I TRADED Dave Stieb and Dave Kingman for Brook Jacoby and Tom Burgmeier. It seemed like a good idea at the time. But it cost me a shot at the pennant.

Let me explain.

This happened last year playing Rotisserie Baseball, which is the next best thing to being Edward Bennett Williams. For baseball freaks, it's a chance to move from the grandstand into the front office, to find out just how good they are at picking talent and assembling a winning club. Believe me, it's not as easy as the Orioles make it look.

Imagine being able to assemble a murderers row of Eddie Murray, Dave Winfield, George Brett and Cal Ripken Jr. Or a pitching staff containing Dwight Gooden, Steve Carlton, Rick Sutcliffe and Fernando Valenzuela, with Bruce Sutter and Jesse Orosco in the bullpen. In Rotisserie Baseball, it's possible.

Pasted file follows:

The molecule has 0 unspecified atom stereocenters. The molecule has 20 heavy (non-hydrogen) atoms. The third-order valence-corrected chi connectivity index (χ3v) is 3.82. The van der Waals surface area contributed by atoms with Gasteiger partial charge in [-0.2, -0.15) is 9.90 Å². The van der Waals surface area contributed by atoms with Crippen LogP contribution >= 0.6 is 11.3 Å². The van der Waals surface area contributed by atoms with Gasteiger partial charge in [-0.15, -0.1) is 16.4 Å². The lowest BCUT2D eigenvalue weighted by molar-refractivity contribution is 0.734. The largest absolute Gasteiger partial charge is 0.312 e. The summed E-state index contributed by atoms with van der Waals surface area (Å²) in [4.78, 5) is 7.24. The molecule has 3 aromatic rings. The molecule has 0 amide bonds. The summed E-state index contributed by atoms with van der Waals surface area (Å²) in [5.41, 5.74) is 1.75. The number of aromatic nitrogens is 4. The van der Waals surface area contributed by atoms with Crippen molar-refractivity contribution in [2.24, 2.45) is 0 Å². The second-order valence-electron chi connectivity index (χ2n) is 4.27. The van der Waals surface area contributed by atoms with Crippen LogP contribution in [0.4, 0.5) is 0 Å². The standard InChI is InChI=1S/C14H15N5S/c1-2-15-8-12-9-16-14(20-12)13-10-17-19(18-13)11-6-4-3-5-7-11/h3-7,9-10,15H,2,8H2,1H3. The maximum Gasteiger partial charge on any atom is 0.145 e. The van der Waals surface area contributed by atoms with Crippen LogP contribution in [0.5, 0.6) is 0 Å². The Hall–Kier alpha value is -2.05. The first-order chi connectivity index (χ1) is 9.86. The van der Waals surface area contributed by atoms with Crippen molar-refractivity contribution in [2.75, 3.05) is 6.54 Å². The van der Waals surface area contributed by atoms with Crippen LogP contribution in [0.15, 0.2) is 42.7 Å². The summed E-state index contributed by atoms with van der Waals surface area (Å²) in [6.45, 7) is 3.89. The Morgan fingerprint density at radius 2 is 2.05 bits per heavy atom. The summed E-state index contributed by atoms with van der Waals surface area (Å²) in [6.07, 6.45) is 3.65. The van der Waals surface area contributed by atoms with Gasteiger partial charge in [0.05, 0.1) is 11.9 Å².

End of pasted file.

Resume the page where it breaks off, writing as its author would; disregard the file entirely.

This is no board game where fates are decided by the roll of the dice or draw of the cards. Rather, it draws its action from the morning box scores. Each team's performance is based on the actual, real-life statistics of the 23 players on its roster -- a roster determined by a preseason draft and trades or acquisitions made during the season.

Team totals in eight statistical categories -- batting average, stolen bases, home runs, runs batted in, pitchers' wins, saves, earned run average and ratio of hits and walks allowed to innings pitched -- determine the standings. The team with the best overall performance wins a couple hundred bucks -- or more, depending on how the league entry fees are set up (and whether your local Internal Revenue office has baseball fans among its auditors).

The game was conceived by a group of New York writers and advertising executives who more or less kept it to themselves for several seasons, until they published the book "Rotisserie League Baseball" last year.